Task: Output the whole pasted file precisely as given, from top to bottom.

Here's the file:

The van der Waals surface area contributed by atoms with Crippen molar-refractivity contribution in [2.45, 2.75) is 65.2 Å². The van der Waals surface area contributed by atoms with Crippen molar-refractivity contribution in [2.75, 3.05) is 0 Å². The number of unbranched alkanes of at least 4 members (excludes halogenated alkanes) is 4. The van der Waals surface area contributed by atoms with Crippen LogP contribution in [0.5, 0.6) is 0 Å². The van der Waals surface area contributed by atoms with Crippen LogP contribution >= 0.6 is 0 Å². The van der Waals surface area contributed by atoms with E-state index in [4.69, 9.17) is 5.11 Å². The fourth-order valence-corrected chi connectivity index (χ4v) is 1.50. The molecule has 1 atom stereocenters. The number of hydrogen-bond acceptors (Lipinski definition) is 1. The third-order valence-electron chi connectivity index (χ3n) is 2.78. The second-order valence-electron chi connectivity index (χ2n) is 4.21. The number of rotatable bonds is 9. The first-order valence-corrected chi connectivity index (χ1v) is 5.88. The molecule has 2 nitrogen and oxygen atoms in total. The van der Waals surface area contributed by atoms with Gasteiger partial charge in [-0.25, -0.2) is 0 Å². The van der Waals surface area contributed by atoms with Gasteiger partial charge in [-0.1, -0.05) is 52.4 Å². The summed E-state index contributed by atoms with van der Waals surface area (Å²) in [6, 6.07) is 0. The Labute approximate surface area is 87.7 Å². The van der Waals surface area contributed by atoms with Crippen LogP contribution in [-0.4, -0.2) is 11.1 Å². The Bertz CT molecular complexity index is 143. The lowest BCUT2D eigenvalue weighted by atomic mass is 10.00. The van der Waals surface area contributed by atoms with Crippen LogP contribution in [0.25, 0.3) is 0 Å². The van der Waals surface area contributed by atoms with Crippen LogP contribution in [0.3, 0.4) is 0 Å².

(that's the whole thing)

The van der Waals surface area contributed by atoms with Crippen molar-refractivity contribution in [2.45, 2.75) is 65.2 Å². The van der Waals surface area contributed by atoms with Crippen molar-refractivity contribution in [2.75, 3.05) is 0 Å². The number of unbranched alkanes of at least 4 members (excludes halogenated alkanes) is 4. The van der Waals surface area contributed by atoms with Crippen LogP contribution in [0.5, 0.6) is 0 Å². The van der Waals surface area contributed by atoms with Crippen LogP contribution >= 0.6 is 0 Å². The van der Waals surface area contributed by atoms with E-state index in [4.69, 9.17) is 5.11 Å². The fourth-order valence-corrected chi connectivity index (χ4v) is 1.50. The molecule has 1 atom stereocenters. The number of hydrogen-bond acceptors (Lipinski definition) is 1. The third-order valence-electron chi connectivity index (χ3n) is 2.78. The second-order valence-electron chi connectivity index (χ2n) is 4.21. The number of rotatable bonds is 9. The first-order valence-corrected chi connectivity index (χ1v) is 5.88. The molecule has 2 nitrogen and oxygen atoms in total. The van der Waals surface area contributed by atoms with Gasteiger partial charge in [-0.25, -0.2) is 0 Å². The van der Waals surface area contributed by atoms with Gasteiger partial charge in [-0.1, -0.05) is 52.4 Å². The summed E-state index contributed by atoms with van der Waals surface area (Å²) in [6, 6.07) is 0. The Labute approximate surface area is 87.7 Å². The van der Waals surface area contributed by atoms with Crippen LogP contribution in [-0.4, -0.2) is 11.1 Å². The Bertz CT molecular complexity index is 143. The lowest BCUT2D eigenvalue weighted by atomic mass is 10.00. The van der Waals surface area contributed by atoms with Crippen LogP contribution in [0.25, 0.3) is 0 Å². The van der Waals surface area contributed by atoms with Crippen LogP contribution in [0.3, 0.4) is 0 Å².